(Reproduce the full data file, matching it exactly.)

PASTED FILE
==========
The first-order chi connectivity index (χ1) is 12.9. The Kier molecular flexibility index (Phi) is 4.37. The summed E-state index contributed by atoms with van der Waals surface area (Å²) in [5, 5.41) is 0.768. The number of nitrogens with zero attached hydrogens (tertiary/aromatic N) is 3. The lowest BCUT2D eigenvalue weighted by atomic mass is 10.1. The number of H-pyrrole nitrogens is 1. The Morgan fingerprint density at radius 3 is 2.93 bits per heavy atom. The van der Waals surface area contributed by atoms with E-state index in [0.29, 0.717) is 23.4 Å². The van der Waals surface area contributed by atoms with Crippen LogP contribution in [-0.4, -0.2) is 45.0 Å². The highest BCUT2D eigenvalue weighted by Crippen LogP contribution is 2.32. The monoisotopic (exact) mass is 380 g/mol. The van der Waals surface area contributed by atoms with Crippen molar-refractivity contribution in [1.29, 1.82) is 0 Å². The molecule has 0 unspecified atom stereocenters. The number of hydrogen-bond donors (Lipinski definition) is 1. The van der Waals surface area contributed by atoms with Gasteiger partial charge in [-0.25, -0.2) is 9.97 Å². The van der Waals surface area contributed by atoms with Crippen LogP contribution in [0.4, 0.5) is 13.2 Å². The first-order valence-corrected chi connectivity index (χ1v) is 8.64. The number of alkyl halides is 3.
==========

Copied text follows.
The first-order chi connectivity index (χ1) is 12.9. The Kier molecular flexibility index (Phi) is 4.37. The summed E-state index contributed by atoms with van der Waals surface area (Å²) in [5, 5.41) is 0.768. The number of nitrogens with zero attached hydrogens (tertiary/aromatic N) is 3. The lowest BCUT2D eigenvalue weighted by atomic mass is 10.1. The number of H-pyrrole nitrogens is 1. The Morgan fingerprint density at radius 3 is 2.93 bits per heavy atom. The van der Waals surface area contributed by atoms with E-state index in [0.29, 0.717) is 23.4 Å². The van der Waals surface area contributed by atoms with Crippen LogP contribution in [-0.4, -0.2) is 45.0 Å². The highest BCUT2D eigenvalue weighted by Crippen LogP contribution is 2.32. The monoisotopic (exact) mass is 380 g/mol. The van der Waals surface area contributed by atoms with Crippen molar-refractivity contribution in [1.29, 1.82) is 0 Å². The molecule has 0 unspecified atom stereocenters. The number of hydrogen-bond donors (Lipinski definition) is 1. The van der Waals surface area contributed by atoms with Gasteiger partial charge in [-0.25, -0.2) is 9.97 Å². The van der Waals surface area contributed by atoms with Crippen LogP contribution in [0.4, 0.5) is 13.2 Å². The first-order valence-corrected chi connectivity index (χ1v) is 8.64. The number of alkyl halides is 3.